Beyond Word Count – Other Ways To Log Your Writing Progress

I’ve made a case for logging your word count to keep yourself accountable, to give yourself a pat on the back, to encourage consistency and good writing habits.

But it doesn’t have to be word count.


Setting a word count goal makes sense if you’re working on a novel and want it finished by X date.

It also makes sense if you want to become a faster writer.


It might not make sense to set a word count goal  if you’re still struggling to create a writing habit. Or if you’re writing flash fiction.

And what if you’re int he editing (or marketing) phase of a project, but still want to feel productive?

In these cases, you might want to to track the number of days on which you worked, to see how your writing practice is becoming part of your life.


Set a goal for the number of days a week that you will Write Something (or Work on Project X).

  • Use the ‘butt in chair” column or the “hours spent editing” column in your StoryADay Writing Log.
  • Any day when you work, just type the number for the time spent, in that new column.
  • If you want to get fancy — set up conditional formatting to turn the cell green when it finds that text in the field).

If you like to keep your logs in a more tangible form:

At the end of the month, step back and gaze at the ‘heat map’ of your work progress. Hopefully there’ll be enough ’stickered’ days to make you smile. If not, make a commitment now to do better next month.


If you can make an unbroken chain of those days that’s great. But bewarE! Setting so high a bar can backfire. What happens the first time life gets in the way and you miss a day? You feel terrible. You get demotivated. You quit.

Rather, I’d suggest setting a goal to write on a certain number of days a week.


At the end of the month, look back at your log see how much you achieved and if any patterns emerge (are weekends good or bad for you? Do you write more when you’ve had more sleep? When the kids are in school?). You can see where you might make changes or improvements.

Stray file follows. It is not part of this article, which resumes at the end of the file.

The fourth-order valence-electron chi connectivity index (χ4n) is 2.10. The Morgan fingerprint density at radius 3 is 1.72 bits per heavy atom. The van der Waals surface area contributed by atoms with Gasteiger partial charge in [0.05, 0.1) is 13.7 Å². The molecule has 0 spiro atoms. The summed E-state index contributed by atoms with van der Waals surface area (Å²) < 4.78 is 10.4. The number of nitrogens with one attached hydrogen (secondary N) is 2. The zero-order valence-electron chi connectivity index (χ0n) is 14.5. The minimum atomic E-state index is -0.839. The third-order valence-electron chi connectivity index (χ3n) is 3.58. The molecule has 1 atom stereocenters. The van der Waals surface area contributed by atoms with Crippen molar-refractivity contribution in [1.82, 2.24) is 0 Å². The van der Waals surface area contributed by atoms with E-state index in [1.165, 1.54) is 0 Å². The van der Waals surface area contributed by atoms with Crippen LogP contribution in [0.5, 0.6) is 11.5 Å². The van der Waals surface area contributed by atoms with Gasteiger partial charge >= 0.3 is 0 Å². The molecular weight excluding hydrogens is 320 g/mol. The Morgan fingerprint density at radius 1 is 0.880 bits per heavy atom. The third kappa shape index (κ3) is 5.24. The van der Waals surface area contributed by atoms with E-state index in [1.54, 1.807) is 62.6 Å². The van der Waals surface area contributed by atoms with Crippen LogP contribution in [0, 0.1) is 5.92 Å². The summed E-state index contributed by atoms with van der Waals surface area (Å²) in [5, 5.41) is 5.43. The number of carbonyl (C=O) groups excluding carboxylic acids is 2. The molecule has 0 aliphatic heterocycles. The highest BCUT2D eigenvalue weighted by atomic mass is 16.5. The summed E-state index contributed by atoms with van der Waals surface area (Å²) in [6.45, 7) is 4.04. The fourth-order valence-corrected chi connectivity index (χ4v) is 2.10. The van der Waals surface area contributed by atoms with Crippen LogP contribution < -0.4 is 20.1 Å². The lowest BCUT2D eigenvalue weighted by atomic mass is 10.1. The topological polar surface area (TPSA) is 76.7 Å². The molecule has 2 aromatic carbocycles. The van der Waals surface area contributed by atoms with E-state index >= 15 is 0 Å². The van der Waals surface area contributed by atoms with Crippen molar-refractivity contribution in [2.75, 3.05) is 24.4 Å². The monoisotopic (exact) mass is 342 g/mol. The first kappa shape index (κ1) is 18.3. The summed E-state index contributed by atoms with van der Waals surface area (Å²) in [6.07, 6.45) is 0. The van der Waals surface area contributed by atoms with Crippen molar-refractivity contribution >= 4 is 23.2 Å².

Again, try to not use the log as a weapon to bludgeon yourself with guilt. Use it to analyze and study (and to face) what’s really going on.  Try to increase your goal a little from what you actually achieved this month (not some abstract and possible unrealistic ‘ideal’).

Whatever type of log you choose, use it to keep yourself accountable, spur positive changes, and reinforce good work habits.

Because all of these things get you closer to where you want to be: writing.

Are you logging your writing days or word count? What methods do you use, and how do you use it to help you progress? Share in the comments, below!

Week 2 – How’s It Going?

Well, this has been an interesting journey so far.

In a week and a bit I have gone from …

Well, this has been an interesting journey so far.

In a week and a bit I have gone from

  • Being super-excited and a little nervous, to
  • Awkwardly writing the first short story I’d written in ages, to
  • Figuring out how to get into the meat of the story faster, to
  • Feeling like I was never going to be able to launch myself into a new story every day, to
  • Realizing story ideas were everywhere and that all I needed was one interesting sentence or question or moment in reality for a story to flow from it, to
  • Struggling with real life, carving out time to write, to
  • Noticing that I am really happy and productive in other areas of my life when I do write, to
  • Noticing that I am a bit of a witch if circumstances conspire to keep me from my writing, to
  • Coming to terms with the fact that even in a challenge like this, there might have to be the occasional day off, to
  • Looking forward to getting back to writing again after a day off.

I have written every day except Mother’s Day on Sunday, when I spent my writing time doing site maintenance and lining up writing prompts for the coming week (Note to self: if I do this again, I’ll get a month’s worth of prompts ready before Day 1. I also wish I had more blog posts in my back pocket, rather than blog ideas. I was waiting to see what people’s challenges were, so I could blog about that, but in reality, where did I think I was going to find the time? Even this post is robbing Peter to pay Paul).

I am really enjoying reading everyone else’s comments both on the Twitter feed and at the site.

I love reading everyone’s comments on other people’s stories and making them myself. It forces me to read things critically and pick up tips for my own writing. I find that difficult to do in a vacuum.Freckles

So, in short, I’m loving doing the challenge and I’m loving the community aspect of it. Big thanks to everyone who is turning up and trying.